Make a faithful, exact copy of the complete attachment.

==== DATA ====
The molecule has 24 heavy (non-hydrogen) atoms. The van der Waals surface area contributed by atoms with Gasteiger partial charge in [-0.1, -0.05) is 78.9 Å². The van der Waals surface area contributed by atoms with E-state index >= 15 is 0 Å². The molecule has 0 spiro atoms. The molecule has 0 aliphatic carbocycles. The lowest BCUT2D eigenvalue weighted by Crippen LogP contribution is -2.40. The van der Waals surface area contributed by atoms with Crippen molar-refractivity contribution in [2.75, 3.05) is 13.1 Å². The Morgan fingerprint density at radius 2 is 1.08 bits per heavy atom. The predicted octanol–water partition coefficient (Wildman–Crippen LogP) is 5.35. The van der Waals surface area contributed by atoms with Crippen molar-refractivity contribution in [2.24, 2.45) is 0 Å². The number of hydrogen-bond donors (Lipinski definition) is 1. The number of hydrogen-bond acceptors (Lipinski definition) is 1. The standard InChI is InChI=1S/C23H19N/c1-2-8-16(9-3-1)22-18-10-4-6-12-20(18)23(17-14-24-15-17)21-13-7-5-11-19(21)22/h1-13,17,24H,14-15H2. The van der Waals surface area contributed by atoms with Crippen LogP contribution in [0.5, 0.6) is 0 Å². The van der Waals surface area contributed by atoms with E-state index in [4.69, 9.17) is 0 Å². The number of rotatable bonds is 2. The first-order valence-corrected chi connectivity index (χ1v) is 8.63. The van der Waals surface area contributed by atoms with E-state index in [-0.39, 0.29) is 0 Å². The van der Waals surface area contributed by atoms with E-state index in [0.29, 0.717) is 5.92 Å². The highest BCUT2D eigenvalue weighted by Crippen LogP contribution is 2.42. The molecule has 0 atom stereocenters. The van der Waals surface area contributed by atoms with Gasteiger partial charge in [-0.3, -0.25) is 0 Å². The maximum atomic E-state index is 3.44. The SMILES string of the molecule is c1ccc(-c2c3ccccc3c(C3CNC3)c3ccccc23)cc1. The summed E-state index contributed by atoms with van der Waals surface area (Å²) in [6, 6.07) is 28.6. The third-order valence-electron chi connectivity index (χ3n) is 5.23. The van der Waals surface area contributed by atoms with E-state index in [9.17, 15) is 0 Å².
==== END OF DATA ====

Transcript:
The molecule has 24 heavy (non-hydrogen) atoms. The van der Waals surface area contributed by atoms with Gasteiger partial charge in [-0.1, -0.05) is 78.9 Å². The van der Waals surface area contributed by atoms with E-state index >= 15 is 0 Å². The molecule has 0 spiro atoms. The molecule has 0 aliphatic carbocycles. The lowest BCUT2D eigenvalue weighted by Crippen LogP contribution is -2.40. The van der Waals surface area contributed by atoms with Crippen molar-refractivity contribution in [2.75, 3.05) is 13.1 Å². The Morgan fingerprint density at radius 2 is 1.08 bits per heavy atom. The predicted octanol–water partition coefficient (Wildman–Crippen LogP) is 5.35. The van der Waals surface area contributed by atoms with Crippen molar-refractivity contribution in [2.24, 2.45) is 0 Å². The number of hydrogen-bond donors (Lipinski definition) is 1. The number of hydrogen-bond acceptors (Lipinski definition) is 1. The standard InChI is InChI=1S/C23H19N/c1-2-8-16(9-3-1)22-18-10-4-6-12-20(18)23(17-14-24-15-17)21-13-7-5-11-19(21)22/h1-13,17,24H,14-15H2. The van der Waals surface area contributed by atoms with Crippen LogP contribution in [0.5, 0.6) is 0 Å². The van der Waals surface area contributed by atoms with E-state index in [4.69, 9.17) is 0 Å². The number of rotatable bonds is 2. The first-order valence-corrected chi connectivity index (χ1v) is 8.63. The van der Waals surface area contributed by atoms with E-state index in [-0.39, 0.29) is 0 Å². The van der Waals surface area contributed by atoms with E-state index in [0.29, 0.717) is 5.92 Å². The highest BCUT2D eigenvalue weighted by Crippen LogP contribution is 2.42. The molecule has 0 atom stereocenters. The van der Waals surface area contributed by atoms with Gasteiger partial charge in [-0.3, -0.25) is 0 Å². The maximum atomic E-state index is 3.44. The SMILES string of the molecule is c1ccc(-c2c3ccccc3c(C3CNC3)c3ccccc23)cc1. The summed E-state index contributed by atoms with van der Waals surface area (Å²) in [6, 6.07) is 28.6. The third-order valence-electron chi connectivity index (χ3n) is 5.23. The van der Waals surface area contributed by atoms with E-state index in [9.17, 15) is 0 Å².